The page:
Hash Collision DoS Vulnerability Fixed in PHP 5.3.9
The PHP development team has released version 5.3.9 of the popular Web development platform in order to address a recently disclosed denial-of-service (DoS) vulnerability, as well as other security issues and bugs.
The DoS vulnerability was disclosed in December 2011 at the Chaos Communication Congress, Europe's largest hacker conference, by security researchers Alexander Klink and Julian W
Identified as CVE-2011-4885, the vulnerability allows an attacker to perform what is known as a hash collision attack by forcing the server to process a specially crafted form that contains thousands of values.
This type of HTTP request can trigger a computationally intensive routine, resulting in a denial-of-service condition. For ASP.NET, a request of approximately 100KB in size can consume 100 percent of a CPU core for 90 to 110 seconds.
Sending multiple requests can have an impact on the responsiveness of even a cluster of servers that use multicore processors. The newly released PHP 5.3.9 fixes this issue by adding a max_input_vars directive to the configuration file.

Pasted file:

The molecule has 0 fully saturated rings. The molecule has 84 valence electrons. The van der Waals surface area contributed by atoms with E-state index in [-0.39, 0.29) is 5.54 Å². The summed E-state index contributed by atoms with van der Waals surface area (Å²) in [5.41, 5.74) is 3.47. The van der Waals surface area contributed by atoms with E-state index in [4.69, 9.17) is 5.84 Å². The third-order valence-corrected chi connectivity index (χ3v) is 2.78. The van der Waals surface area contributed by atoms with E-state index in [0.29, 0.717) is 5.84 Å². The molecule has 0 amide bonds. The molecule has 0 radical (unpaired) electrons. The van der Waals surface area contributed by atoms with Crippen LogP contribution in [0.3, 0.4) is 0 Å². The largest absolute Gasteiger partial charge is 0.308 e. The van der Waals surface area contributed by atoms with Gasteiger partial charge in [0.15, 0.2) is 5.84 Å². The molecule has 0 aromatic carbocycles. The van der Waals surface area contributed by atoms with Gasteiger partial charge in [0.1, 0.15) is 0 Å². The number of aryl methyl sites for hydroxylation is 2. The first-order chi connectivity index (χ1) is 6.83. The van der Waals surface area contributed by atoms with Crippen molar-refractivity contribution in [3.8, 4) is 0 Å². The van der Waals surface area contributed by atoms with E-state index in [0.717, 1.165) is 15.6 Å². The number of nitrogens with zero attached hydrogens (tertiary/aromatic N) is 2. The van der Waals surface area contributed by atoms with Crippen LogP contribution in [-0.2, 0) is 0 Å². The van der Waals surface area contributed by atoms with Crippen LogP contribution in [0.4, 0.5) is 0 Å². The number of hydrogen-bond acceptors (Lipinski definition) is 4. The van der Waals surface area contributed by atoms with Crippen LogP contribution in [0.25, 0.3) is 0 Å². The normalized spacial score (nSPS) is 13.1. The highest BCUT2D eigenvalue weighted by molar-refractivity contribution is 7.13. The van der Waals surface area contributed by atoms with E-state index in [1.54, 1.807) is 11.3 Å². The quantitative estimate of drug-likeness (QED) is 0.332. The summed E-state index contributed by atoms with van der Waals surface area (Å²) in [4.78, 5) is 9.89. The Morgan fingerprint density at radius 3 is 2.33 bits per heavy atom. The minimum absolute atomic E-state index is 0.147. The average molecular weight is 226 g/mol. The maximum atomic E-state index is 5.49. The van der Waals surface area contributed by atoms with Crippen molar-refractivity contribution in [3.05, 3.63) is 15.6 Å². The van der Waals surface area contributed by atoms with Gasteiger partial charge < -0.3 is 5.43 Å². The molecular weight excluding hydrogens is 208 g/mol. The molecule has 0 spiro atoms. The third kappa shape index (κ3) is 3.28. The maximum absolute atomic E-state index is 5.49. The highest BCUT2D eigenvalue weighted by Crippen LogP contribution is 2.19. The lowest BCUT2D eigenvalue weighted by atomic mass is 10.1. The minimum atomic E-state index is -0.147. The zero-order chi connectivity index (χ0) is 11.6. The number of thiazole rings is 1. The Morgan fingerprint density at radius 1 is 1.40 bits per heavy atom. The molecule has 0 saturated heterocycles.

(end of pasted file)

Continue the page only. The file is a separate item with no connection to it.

A separate DoS vulnerability that can be exploited to read arbitrary memory locations was also addressed in this release. Identified as CVE-2011-4566, the flaw stems from a bug in the PHP function that parses exif headers. Attackers can exploit the vulnerability by tricking the server into processing JPEG files with specially crafted offset_val values in their Exif headers.
In addition to patching these two vulnerabilities, PHP 5.3.9 contains fixes for a large number of non-security-related bugs, as well as various enhancements.
This stable release comes after the development team made available the fifth release candidate for the upcoming PHP 5.4. "The next and probably last release candidate will be released in 14 days," the developers said at the time.
Earlier this week, a user affiliated with the Anonymous hacktivist movement released working attack code for the hash collision DoS vulnerability in ASP.NET. A similar exploit for the PHP version would not be hard to produce. "All users are strongly encouraged to upgrade to PHP 5.3.9," the platform's developers said.